The Phantom from 10,000 Leagues (1955) starring Kent Taylor, Cathy Downs, Michael Whalen
Synopsis of The Phantom from 10,000 Leagues
In The Phantom from 10,000 Leagues, a mysterious sea creature is murdering people, and two independent government agents are investigating. A marine biologist knows more than he is telling, and the body count rises …
Review of The Phantom from 10,000 Leagues
In short, The Phantom from 10,000 Leagues is an unexceptional monster movie from the 1950s. There’s a marauding sea creature (a man in a bad creature suit) that is murdering people. Specifically, anyone who gets too close the radioactive rock on the ocean floor that’s responsible for its mutation.
The marine biologist turns out to be the mad scientist who mutated the creature in the first place. Unlike so many of the mad scientists of the 1950s, he’s a man with a conscience who regrets what happened. The scientist destroys his lab before heading out to confront his creature with dynamite.
Haven’t I seen you someplace before?
Dr. Ted Stevens (Kent Taylor) the scientific investigator Boston Blackie, The Crawling Hand
Lois King (Cathy Downs) the scientist’s daughter My Darling Clementine, The Amazing Colossal Man
- Professor King (Michael Whalen) the unintentional mad scientist Wee Willie Winkie, The Dawn Express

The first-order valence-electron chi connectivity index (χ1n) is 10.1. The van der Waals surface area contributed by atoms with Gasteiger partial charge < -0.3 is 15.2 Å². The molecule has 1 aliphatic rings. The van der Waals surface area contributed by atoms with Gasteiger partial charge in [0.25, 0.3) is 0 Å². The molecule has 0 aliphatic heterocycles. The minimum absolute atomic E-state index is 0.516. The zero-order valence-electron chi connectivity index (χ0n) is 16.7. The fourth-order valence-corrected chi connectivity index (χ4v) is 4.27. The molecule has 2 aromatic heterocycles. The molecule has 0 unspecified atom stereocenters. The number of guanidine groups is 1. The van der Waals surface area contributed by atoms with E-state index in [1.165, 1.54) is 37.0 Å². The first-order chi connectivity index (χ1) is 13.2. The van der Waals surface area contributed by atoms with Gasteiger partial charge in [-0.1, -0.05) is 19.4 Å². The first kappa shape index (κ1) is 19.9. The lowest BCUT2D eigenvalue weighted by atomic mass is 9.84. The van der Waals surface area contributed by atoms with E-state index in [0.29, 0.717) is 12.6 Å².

- Wanda (Helene Stanton) the gorgeous foreign agent The Big Combo, Jungle Moon Men
- George Thomas (Phillip Pine) the untrustworthy, murderous assistant Men in War, Murder by Contract
- Ethel Hall (Vivi Janiss) Professor Kings unattractive secretary, who is willing to spy on him and help the agents First You Cry, Father Knows Best (TV series)
You know the story: A radioactive rock at the bottom of the ocean causes a sea creature to mutate into a horrible, amphibious monster. This seemed to happen a lot in the 1950s. Director Dan Milner (who also gave us From Hell It Came, a film about an evil tree stump) hits all the right notes here, helped by a cast that includes Kent Taylor, Cathy Downs, and Michael Whalen. Also, pay attention to the score by Ronald Stein, who graduated from the Yale School of Music to become the Tchaikovsky of B-Movies, scoring such “classics” as Attack of the 50-Foot Woman, and Invasion of the Saucer Men!